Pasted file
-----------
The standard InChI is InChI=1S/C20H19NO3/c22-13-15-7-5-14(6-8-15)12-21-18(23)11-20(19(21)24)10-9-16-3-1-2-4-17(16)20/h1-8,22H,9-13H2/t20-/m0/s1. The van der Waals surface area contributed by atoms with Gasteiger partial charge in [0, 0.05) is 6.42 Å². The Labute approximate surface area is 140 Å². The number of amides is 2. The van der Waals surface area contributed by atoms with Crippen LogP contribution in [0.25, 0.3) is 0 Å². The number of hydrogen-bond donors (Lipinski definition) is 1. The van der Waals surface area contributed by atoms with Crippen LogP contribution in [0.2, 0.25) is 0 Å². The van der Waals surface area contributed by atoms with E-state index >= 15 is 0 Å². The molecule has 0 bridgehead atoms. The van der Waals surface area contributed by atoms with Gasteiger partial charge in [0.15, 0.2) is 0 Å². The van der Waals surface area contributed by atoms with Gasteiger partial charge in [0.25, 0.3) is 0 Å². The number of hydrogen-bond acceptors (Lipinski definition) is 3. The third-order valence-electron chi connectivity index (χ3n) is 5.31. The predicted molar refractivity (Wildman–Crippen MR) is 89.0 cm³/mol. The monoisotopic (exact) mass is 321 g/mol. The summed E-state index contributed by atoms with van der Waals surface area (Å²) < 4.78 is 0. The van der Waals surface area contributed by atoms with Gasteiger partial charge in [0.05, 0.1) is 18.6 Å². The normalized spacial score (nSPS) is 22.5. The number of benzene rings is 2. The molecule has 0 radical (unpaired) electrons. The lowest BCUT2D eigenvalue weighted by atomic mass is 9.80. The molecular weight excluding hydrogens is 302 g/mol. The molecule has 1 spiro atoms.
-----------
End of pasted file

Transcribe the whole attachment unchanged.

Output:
The standard InChI is InChI=1S/C20H19NO3/c22-13-15-7-5-14(6-8-15)12-21-18(23)11-20(19(21)24)10-9-16-3-1-2-4-17(16)20/h1-8,22H,9-13H2/t20-/m0/s1. The van der Waals surface area contributed by atoms with Gasteiger partial charge in [0, 0.05) is 6.42 Å². The Labute approximate surface area is 140 Å². The number of amides is 2. The van der Waals surface area contributed by atoms with Crippen LogP contribution in [0.25, 0.3) is 0 Å². The number of hydrogen-bond donors (Lipinski definition) is 1. The van der Waals surface area contributed by atoms with Crippen LogP contribution in [0.2, 0.25) is 0 Å². The van der Waals surface area contributed by atoms with E-state index >= 15 is 0 Å². The molecule has 0 bridgehead atoms. The van der Waals surface area contributed by atoms with Gasteiger partial charge in [0.15, 0.2) is 0 Å². The van der Waals surface area contributed by atoms with Gasteiger partial charge in [0.25, 0.3) is 0 Å². The number of hydrogen-bond acceptors (Lipinski definition) is 3. The third-order valence-electron chi connectivity index (χ3n) is 5.31. The predicted molar refractivity (Wildman–Crippen MR) is 89.0 cm³/mol. The monoisotopic (exact) mass is 321 g/mol. The summed E-state index contributed by atoms with van der Waals surface area (Å²) < 4.78 is 0. The van der Waals surface area contributed by atoms with Gasteiger partial charge in [0.05, 0.1) is 18.6 Å². The normalized spacial score (nSPS) is 22.5. The number of benzene rings is 2. The molecule has 0 radical (unpaired) electrons. The lowest BCUT2D eigenvalue weighted by atomic mass is 9.80. The molecular weight excluding hydrogens is 302 g/mol. The molecule has 1 spiro atoms.